Someone asked how to render for 3D TV on G+ and I spent quite a while writing out a long comment about how it can be done and what you should pay attention to and so on and so forth.
Then I got a bit cocky and thought I’d try and do an ASCII art stereo pair.
Then I hit ctrl+shift+left arrow and my browser went back and lost my comment.
I whimpered at that point.

So lets have another go.

3D footage isn’t super mysterious really. The information needed to display a 3D image is simply a view from the left eye and a view from the right.
By presenting each of these images to their respective eyes, via shutter glasses for example, or the good old cross-eyed viewing method, the effect is that your brain perceives depth in the image.

So in order for you to render your fantastic new animation of a jelly having an anvil dropped on it, IN FULL 3D!!!!oneone!!11, you need only have two cameras.

Quick(ish) test. Load up your favourite 3D package (It’s Blender isn’t it? Isn’t it? I bet it is.) and render out a scene. For this experiment it makes sense to have a square or portrait orientation.
Save the image.
Go back to the scene and shove the camera over to the left or right (with respect to its orientation) by a few centimeters (keeping the focus of the camera the same if you can, but for anything but close foreground work, this probably won’t matter too much) and render it out again.
Save that image and open up your favourite graphics package (It’s GIMP isn’t it? Isn’t it? I bet it is.) and position each of those images side by side. Zoom out if necessary (it might be at first but with practice you can do pretty big stereo pairs) and go cross-eyed such that your left eye is looking at the right image and your right eye is looking at the left image.

Where the two ghostly images come together in the middle, you should get the depth effect. If the effect seems to be reversed i.e. things that were closer to the camera look further away than they should be) swap the order of the images round and try again.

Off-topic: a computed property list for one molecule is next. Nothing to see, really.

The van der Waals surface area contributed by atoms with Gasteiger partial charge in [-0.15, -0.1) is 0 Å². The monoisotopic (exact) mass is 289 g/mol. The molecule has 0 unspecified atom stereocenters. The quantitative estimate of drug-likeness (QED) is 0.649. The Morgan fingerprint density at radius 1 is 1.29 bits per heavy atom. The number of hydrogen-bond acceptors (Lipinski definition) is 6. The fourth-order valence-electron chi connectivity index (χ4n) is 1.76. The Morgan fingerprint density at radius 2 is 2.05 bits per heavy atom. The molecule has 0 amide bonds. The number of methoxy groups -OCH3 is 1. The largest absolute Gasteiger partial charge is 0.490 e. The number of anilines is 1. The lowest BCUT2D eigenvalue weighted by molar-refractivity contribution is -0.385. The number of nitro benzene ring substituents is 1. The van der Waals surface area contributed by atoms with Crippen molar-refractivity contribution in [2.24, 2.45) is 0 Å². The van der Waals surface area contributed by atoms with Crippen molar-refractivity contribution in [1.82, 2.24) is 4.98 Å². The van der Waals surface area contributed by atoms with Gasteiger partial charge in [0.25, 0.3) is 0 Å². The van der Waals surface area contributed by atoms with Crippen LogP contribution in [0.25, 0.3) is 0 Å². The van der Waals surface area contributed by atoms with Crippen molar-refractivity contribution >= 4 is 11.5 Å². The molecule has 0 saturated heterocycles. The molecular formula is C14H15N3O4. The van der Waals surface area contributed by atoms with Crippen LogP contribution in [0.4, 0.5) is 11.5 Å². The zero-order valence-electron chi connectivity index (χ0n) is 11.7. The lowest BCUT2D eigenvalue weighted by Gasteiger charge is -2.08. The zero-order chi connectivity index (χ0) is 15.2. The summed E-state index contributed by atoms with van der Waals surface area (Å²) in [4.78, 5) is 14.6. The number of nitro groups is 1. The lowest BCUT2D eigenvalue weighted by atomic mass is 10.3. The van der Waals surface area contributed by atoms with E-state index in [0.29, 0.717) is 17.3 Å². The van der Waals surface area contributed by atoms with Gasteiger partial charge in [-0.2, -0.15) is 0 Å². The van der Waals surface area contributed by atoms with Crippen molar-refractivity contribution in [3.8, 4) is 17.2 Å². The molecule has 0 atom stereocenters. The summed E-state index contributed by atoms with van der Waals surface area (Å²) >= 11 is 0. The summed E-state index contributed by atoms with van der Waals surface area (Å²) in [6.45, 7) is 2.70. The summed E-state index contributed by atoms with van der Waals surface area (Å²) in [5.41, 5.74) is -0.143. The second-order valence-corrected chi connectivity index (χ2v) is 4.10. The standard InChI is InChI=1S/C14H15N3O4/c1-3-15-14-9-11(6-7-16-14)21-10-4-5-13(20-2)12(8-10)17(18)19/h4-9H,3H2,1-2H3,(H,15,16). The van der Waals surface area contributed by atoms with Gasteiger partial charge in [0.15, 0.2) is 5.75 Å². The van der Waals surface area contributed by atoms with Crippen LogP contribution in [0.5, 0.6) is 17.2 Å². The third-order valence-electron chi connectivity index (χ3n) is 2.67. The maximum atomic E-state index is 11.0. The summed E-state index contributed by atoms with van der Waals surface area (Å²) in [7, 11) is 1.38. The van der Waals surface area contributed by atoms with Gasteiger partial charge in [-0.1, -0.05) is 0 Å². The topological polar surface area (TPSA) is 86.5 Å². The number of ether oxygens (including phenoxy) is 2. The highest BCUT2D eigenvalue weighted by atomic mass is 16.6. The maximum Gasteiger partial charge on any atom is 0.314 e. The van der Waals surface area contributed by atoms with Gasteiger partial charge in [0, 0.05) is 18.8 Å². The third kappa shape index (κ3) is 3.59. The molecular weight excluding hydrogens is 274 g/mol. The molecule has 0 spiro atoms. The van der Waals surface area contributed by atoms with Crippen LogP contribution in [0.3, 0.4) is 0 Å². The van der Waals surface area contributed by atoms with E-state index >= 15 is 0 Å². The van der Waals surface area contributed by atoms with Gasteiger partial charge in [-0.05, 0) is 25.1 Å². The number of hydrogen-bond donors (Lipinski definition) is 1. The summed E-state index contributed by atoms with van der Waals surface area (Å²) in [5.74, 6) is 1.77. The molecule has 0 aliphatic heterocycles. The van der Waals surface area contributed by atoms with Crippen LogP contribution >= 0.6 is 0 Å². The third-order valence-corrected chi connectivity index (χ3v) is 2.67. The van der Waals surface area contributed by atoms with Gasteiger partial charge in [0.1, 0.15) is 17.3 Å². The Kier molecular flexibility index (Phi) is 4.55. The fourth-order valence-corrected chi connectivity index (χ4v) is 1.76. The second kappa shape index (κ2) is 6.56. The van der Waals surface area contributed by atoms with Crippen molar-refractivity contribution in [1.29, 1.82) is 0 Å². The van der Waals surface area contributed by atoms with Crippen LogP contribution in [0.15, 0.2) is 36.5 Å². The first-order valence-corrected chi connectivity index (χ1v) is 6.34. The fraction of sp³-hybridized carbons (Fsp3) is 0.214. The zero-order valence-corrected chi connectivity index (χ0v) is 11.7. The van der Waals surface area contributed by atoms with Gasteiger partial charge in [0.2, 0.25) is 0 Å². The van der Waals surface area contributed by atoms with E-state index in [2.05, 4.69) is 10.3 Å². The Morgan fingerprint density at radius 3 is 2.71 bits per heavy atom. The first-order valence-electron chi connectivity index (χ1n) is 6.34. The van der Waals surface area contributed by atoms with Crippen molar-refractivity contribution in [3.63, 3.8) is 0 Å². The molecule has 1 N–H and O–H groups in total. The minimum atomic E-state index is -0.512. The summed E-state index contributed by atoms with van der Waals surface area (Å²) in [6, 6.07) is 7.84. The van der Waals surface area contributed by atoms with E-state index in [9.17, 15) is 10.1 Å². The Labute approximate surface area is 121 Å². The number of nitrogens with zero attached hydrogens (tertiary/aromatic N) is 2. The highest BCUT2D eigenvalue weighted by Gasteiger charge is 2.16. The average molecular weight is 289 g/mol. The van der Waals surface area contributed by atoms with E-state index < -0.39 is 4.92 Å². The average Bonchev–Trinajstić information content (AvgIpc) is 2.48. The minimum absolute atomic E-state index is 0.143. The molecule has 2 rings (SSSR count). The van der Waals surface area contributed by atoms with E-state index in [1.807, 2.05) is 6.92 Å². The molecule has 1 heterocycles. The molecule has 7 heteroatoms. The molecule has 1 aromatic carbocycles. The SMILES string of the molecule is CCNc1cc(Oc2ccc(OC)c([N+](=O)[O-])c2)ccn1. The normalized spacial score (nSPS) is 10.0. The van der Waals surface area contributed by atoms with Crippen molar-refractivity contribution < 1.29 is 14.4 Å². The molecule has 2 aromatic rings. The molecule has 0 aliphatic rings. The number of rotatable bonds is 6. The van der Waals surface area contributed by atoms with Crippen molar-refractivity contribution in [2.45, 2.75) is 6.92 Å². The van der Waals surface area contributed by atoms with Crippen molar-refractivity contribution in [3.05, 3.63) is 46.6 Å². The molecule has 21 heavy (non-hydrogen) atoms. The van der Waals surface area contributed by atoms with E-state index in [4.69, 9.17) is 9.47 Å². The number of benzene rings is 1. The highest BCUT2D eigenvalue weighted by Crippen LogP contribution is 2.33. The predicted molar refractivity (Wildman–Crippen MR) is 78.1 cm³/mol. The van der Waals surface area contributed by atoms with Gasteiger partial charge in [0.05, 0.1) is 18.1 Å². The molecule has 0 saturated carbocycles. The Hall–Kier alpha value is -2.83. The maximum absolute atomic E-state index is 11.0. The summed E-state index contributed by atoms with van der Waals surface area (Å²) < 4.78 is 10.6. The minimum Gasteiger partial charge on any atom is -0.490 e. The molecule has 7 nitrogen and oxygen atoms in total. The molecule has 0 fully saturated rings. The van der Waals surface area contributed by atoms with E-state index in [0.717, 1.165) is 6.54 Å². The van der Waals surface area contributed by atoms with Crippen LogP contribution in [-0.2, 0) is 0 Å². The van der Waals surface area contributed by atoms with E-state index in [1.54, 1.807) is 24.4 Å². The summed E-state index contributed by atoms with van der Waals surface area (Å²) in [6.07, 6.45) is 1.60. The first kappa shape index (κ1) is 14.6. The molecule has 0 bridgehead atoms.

For extra credit, do it on a piece of paper. Get a pencil and draw two boxes of as close to the same dimensions as you can, side by side.
In the boxes draw the same object in each, but position one of them slightly off to the left or right with reference to its box.
Go cross eyed such that your left eye is looking at the right hand box and your right eye is looking at the left hand box and prepare to have your mind blown (until you realise that it’s pretty simple optical mechanics really, and then you’ll calm down a bit, and then you might wonder how your brain does all this stuff on the fly and your mind will once again be blown, only this time it’ll be due to contemplating the power of your mind… which is blown… meta or what?).

It was at this point that I tried to do the ASCII art demonstration in a G+ comment and I buggered it all up.
I shan’t be trying that this time.
Maybe once it’s saved and published.
I might come back with some Blender made stereo pairs also.
Edit: Here we go! An example! And you can quite plainly see that it is in actual fact, a sailboat.

SailboatStereoPairExample

So in theory, all you need to do is render your scene/animation from two viewpoints to represent the two eyes in the head of the person doing the looking at, and present them to the two eyes of the person viewing the scene/animation.

In practice, exactly how you achieve that last step is down to what you want to use to view the image/animation. I have no clue whatsoever how your particular 3D TV expects its data to be presented, but the answer will be out there somewhere.
I know that NVidia’s 3D vision system is pretty flexible about whether you put the images side by side, over/under, or interlace them in some way, but personally I prefer side by side, right eye first. That way I can test it by just going cross-eyed.

Some people are able to diverge their focus, so the left eye looks at the left image and the right eye looks at the right, but I find that very difficult to do on command. Much harder than the alternative. In fact, the only reliable way I’ve found to do that is to actually look at something much further away than the image then slide the image into view. This works a treat with those old magic eye books because you can look over the top of the book out the window then bring the book into view and relax into the right separation for the image.

Why they tended to be mostly¬†divergent type, I’ve no idea.

Incidentally, those magic eye pictures are random dot stereograms. They don’t use two images as such, they use vertical strips of a repeating but semi-random pattern that is then “shifted” left and right in the shape of the object they want to show in depth.

So there.

That’s how.

Dave

(edited to remove split infinitive)

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